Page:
Wednesday, November 18, 2009

"The waves' rippling song": South Beach, Staten Island

This article originally appeared here at 100 Years in America on June 1, 2008. I've reposted it here in honor of Geography Awareness Week. It is also one of my favorite contributions to the Carnival of Genealogy, whose participants (including myself) have been reminiscing this week.

The move to Staten Island's South Beach in 1921 must have felt a little bit like going home to Frank and Helen Ujlaky. Emigrating from Hungary more than twelve years earlier, they had settled in the Hungarian district of Manhattan, a bustling, busy, crowded part of the city. It was a far cry from their rural home village of Legrad, where the Drava and Mura Rivers flowed past family farms and vineyards.

In 1921, Frank resettled his family across the bay to Staten Island's South Beach. (On the 1941 map below, you can find South Beach just under the easternmost point of Staten Island.)

Frank built his family's new home on Nugent Avenue, putting up the frame and doing much of the work himself.

The house still stands today.

At the time of their move to South Beach in 1921, the children of the Ujlaky family included five siblings. The youngest, a baby brother, would be born into the family later that year. Kas was the first of Helen's children to be born in a hospital. (Helen told her grown daughters years later that she much prefered birthing her babies at home.)

After the family's move to South Beach, Frank's work continued in Manhattan. For many years his long work days included ferry rides across the bay and then an additional part of the commute to Upper Manhattan. According to one of his daughters he once fell asleep on his way home after a long day's work and missed his opportunity to get off the ferry!

Life on Staten Island was good for the Ujlaky family in the decade prior to the Great Depression. They had a new home, Frank had steady work, and the children were growing up. Before the move from Manhattan, Frank had received his Certificate of Naturalization. He (and his wife by default) were officially United States citizens.

In the 1920s, South Beach was still a fairly rural area, although Staten Island had been incorporated into New York City in 1898 along with the other three outlying boroughs of the Bronx, Queens and Brooklyn. (Staten Island was officially the Borough of Richmond until its name was changed to the Borough of Staten Island in 1975.)

The Ujlaky family owned a horse at one point and enjoyed recreation at the nearby beach for many years, including fun at the amusement rides that dotted the island.

Here are a few photos of family and friends enjoying time at the beach a decade later in 1936.

Ethel Ujlaky, Mary Kis and Helene Ujlaky
(I'm not sure of the identity of the young woman at the left)

Ethel Ujlaky with Mary Kis

Staten Island is no longer the rural arm of New York City that it was in the early 20th-century. Much of the world that the Ujlaky children enjoyed has changed.

Construction on the famous Verrazano-Narrows Bridge began in 1959 and was completed in 1964, providing easy access to Manhattan. (Until 1981, it was the longest suspension bridge in the world.) The amusement rides that the Ujlaky children knew no longer flourish at South Beach. There is, however, a current drive to bring them back and restore South Beach to its former self as a center of family fun.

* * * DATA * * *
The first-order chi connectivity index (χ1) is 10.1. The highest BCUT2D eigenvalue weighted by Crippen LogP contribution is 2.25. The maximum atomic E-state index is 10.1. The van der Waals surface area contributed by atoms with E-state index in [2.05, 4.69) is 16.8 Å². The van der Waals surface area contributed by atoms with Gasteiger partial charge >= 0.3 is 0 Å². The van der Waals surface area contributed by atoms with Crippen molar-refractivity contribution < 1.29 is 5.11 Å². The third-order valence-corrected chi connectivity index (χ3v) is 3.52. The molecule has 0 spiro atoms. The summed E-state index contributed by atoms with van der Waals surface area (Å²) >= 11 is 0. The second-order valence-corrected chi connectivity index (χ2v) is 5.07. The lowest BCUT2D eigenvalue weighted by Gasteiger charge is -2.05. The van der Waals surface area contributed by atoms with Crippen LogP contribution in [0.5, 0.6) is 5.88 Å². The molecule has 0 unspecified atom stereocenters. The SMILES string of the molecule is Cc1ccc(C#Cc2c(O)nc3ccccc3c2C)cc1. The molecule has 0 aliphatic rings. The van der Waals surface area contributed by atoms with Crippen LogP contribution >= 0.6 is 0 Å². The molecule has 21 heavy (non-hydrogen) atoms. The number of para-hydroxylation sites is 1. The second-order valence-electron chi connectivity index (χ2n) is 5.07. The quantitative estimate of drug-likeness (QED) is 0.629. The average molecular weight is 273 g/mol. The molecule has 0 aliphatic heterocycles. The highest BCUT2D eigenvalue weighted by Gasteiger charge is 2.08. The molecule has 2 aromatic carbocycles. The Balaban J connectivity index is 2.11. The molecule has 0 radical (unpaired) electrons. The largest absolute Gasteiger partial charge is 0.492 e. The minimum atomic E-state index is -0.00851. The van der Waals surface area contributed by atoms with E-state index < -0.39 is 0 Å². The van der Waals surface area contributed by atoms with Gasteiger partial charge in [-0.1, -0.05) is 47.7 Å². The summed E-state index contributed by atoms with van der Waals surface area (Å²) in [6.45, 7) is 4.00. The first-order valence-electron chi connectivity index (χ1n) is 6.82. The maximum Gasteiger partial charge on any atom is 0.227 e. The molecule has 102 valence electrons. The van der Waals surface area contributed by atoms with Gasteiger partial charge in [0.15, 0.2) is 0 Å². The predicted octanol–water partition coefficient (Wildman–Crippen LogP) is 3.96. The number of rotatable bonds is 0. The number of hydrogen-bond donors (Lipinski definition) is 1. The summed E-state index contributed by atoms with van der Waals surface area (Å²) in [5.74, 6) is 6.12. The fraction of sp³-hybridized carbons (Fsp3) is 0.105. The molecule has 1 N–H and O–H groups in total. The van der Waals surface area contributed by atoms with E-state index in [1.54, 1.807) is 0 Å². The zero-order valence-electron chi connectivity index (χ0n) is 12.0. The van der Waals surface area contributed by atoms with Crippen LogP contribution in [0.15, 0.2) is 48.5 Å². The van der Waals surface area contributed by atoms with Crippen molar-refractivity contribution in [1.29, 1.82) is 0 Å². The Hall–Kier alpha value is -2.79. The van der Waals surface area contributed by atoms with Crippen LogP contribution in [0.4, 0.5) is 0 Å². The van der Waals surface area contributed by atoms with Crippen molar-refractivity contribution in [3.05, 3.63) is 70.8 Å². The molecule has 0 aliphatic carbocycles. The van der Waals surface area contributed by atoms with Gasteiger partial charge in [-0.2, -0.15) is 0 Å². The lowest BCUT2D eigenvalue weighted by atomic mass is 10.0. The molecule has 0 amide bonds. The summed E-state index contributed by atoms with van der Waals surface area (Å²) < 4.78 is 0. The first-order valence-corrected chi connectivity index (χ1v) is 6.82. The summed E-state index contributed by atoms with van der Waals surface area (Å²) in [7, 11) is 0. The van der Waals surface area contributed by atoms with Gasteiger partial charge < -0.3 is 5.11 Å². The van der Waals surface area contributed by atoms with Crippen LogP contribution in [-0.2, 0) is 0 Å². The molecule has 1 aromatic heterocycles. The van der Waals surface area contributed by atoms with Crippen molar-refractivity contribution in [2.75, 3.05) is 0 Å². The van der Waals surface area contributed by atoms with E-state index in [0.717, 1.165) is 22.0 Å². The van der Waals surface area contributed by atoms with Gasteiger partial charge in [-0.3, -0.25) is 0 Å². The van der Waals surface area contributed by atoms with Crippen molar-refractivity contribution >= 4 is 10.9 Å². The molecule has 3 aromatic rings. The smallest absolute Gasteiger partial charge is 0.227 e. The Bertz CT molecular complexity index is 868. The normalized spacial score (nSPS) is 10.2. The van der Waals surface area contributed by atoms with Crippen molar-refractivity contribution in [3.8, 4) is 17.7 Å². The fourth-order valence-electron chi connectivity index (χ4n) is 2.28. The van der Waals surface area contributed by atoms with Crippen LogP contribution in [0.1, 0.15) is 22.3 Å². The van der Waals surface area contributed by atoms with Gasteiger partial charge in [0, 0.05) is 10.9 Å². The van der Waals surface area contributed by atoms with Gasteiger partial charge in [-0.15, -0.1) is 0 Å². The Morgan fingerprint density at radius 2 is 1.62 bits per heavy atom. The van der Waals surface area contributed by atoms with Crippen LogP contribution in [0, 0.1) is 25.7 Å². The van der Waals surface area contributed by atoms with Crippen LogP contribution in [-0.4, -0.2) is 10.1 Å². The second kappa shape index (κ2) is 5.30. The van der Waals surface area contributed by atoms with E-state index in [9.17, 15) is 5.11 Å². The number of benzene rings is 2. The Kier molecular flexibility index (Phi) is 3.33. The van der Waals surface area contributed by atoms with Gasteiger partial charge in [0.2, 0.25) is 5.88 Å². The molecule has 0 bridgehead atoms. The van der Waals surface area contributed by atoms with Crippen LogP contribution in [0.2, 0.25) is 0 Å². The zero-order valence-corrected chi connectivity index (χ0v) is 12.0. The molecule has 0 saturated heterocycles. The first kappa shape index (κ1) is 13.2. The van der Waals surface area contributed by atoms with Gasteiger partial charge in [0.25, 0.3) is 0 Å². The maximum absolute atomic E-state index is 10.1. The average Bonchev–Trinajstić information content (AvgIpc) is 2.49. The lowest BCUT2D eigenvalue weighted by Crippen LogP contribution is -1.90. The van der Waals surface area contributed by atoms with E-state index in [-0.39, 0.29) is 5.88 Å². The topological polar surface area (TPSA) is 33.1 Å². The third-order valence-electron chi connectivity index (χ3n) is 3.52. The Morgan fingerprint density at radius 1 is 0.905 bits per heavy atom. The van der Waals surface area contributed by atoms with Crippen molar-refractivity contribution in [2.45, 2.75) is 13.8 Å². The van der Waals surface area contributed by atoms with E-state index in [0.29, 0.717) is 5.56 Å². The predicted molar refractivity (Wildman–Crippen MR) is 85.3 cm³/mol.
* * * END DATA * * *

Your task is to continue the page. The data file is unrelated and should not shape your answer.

Visitors today may have difficulty visualizing Staten Island the way that Frank and Helen Ujlaky saw it when they first brought their family to live in South Beach back in 1921, or when thirty years earlier, a Staten Island native named William T. Davis wrote a poetic tribute to the island:

In Memory of Staten Island

~ William Thompson Davis, 1892

How pleasant were the green woods
and the fields where we did stray,

Where grey the thorny cactus
and the sunflower spread its ray;

Where we sat beneath the tree
and watched the quiet blue Kill

And the haze softly settling
o'er the distant Jersey hill;

We saw the diamonds sparkle
on the little rippling waves,

Purely did they sparkle
and brightly shone their rays.

I see then now they glitter
though the warm sunshine is gone,

And I hear the gentle murmur -
'tis the waves' rippling song.

On the wall the ivy climbed,
so dark and so green,

And with the bending goldenrod
twined the purple bean.

We saw a chipmunk running
o'er the dead and rustling leaves,

And we heard a constant buzzing -
'twas the buzzing of the bees.

Sang a bunting low and sadly
in the old orchard tree,

He sang so faint and sadly
and his song was sweet to me.

I hear him now a-singing,
though warm sunshine is gone,

And I hear that gentle murmur -
'tis the waves' rippling song.

For more on Staten Island, see The New York Public Library's Staten Island Bibliography 1821-2004.

You might also enjoy viewing the New York Public Library's Digital Image Gallery collection of South Beach, Staten Island postcard images. Included are some great images of local landmarks and fashionable "bathing costumes" of days gone by.

Sources of images:

Other sources:

  • "In Memory of Staten Island" from Days Afield on Staten Island by William Thompson Davis, 1892, 3rd printing 1937, reprinted 1994 by Staten Island Institute of Arts & Sciences

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